Beginning in 2010, a new European Union law will come into effect that makes it illegal to sell cigarettes that are not self-extinguishing. While the new law is designed to save lives, the news agency TT reports that the tobacco industry has been fighting hard to extinguish the plan.
Around 2,000 people die each year in the EU from fires ignited by forgotten or dropped cigarettes. The new cigarettes are made from a special paper that extinguishes itself when left unattended. Finland will become the first EU nation to put the law into effect when it makes the transition in April 2010.
Sweden has also strongly backed the EU initiative, and will be joining Finland and the rest of the Union later in 2010. Bjorn Albinsson, a fire engineer at the Swedish Civil Contingencies Agency (MSB), stated: “A third of fire fatalities are caused by smoking. We hope to cut them in half.”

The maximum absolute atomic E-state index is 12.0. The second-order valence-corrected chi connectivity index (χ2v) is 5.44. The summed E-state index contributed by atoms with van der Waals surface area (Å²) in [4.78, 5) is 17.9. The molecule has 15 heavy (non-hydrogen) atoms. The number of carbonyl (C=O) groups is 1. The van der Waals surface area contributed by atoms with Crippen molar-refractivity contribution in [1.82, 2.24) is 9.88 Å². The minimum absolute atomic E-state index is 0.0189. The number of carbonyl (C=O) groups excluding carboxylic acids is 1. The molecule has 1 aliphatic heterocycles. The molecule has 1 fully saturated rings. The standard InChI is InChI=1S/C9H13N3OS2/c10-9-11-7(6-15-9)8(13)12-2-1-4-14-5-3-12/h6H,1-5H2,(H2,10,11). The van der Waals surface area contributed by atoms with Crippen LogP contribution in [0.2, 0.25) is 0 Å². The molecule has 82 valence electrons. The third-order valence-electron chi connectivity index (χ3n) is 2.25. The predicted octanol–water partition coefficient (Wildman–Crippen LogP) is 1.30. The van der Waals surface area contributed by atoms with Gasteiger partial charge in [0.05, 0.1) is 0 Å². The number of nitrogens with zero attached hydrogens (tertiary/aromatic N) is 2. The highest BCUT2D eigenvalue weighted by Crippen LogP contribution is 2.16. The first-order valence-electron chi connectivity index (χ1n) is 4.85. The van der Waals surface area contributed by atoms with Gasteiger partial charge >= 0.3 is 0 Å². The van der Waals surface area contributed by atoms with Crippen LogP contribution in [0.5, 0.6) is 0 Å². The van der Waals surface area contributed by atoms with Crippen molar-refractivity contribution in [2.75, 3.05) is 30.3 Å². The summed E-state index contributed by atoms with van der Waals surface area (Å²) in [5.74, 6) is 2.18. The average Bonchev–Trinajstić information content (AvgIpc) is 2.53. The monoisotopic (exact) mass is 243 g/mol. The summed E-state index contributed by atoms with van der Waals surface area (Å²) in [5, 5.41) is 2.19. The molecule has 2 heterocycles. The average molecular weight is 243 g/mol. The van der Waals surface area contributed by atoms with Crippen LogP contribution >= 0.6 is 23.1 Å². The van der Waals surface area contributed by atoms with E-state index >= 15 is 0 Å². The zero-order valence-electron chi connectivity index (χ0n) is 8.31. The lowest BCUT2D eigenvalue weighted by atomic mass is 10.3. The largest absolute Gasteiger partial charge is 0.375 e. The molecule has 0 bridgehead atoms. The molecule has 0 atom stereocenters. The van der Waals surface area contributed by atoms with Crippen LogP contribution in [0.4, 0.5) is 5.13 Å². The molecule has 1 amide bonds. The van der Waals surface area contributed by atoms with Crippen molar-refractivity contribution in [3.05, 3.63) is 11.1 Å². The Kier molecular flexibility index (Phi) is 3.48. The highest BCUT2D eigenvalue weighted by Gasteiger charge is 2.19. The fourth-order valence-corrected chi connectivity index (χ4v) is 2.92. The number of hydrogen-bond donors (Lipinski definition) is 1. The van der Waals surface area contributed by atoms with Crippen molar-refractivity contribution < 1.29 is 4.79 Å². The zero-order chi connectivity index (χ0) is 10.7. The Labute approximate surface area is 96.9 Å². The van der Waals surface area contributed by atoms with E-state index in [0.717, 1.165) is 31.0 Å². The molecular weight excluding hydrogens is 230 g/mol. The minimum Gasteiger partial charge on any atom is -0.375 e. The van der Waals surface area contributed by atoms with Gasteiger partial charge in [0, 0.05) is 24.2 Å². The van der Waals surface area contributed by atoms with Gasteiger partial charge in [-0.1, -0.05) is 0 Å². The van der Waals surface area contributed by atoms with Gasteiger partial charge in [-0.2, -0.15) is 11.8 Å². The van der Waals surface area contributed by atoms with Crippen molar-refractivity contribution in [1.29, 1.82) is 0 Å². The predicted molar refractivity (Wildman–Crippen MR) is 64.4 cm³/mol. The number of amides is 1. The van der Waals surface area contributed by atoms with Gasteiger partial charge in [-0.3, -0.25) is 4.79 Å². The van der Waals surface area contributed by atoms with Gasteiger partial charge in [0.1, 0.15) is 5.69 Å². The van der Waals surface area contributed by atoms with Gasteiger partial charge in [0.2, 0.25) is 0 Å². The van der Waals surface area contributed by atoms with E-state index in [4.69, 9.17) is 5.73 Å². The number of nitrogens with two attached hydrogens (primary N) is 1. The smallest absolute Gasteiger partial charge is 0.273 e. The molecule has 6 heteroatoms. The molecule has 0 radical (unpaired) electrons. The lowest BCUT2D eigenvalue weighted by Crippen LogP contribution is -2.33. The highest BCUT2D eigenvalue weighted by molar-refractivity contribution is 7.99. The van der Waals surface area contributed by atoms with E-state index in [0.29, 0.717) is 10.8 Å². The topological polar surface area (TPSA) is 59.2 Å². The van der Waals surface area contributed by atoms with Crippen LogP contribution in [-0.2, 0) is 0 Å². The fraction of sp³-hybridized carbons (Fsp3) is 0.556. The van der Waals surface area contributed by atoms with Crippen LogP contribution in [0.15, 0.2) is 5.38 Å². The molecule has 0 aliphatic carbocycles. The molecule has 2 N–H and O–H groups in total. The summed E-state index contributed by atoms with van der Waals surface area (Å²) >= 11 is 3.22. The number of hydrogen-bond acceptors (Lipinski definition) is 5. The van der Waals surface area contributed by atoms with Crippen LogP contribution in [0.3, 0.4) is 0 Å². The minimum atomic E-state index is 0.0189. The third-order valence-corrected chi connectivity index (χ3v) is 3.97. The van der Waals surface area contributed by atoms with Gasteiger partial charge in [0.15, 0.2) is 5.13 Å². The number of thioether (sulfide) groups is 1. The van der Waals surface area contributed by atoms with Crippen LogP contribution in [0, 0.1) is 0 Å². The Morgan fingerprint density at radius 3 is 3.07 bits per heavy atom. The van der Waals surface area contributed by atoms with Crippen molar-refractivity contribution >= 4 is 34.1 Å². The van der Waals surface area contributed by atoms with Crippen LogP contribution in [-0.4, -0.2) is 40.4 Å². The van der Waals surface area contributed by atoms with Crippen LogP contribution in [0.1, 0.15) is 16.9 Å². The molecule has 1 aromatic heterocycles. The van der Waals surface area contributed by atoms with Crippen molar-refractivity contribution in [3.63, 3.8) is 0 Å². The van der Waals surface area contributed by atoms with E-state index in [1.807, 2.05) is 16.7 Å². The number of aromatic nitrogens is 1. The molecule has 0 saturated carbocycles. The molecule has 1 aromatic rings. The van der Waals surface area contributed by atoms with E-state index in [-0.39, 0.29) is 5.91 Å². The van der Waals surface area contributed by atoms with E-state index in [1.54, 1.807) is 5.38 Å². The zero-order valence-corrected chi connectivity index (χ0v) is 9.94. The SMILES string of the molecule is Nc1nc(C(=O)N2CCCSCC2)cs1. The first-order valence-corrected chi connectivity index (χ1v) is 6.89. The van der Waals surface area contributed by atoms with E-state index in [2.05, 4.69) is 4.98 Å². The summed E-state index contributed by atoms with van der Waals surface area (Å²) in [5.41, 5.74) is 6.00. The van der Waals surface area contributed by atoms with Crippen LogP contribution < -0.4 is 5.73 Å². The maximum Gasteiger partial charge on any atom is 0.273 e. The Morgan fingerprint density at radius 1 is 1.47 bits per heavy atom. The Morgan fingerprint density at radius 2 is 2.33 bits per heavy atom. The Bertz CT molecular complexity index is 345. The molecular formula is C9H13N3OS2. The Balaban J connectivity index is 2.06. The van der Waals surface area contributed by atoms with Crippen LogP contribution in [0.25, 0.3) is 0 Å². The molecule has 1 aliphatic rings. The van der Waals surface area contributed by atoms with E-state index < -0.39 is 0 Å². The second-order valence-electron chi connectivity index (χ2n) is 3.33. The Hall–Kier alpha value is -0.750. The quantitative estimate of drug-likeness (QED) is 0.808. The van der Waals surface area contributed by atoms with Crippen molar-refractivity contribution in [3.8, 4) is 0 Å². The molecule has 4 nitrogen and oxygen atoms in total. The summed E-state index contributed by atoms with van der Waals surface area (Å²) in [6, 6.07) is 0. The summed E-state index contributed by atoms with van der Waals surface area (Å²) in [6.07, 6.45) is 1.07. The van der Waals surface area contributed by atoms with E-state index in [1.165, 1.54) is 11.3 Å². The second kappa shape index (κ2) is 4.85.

Albinsson also told the TT that the tobacco industry was firmly opposed to the new law simply because it is more expensive to manufacture the self-extinguishing cigarettes. The special cigarettes have been around for decades, but the tobacco industry has relentlessly fought against producing them. Instead, cigarette manufacturers suggest smokers stop lighting up in bed and install fire alarms.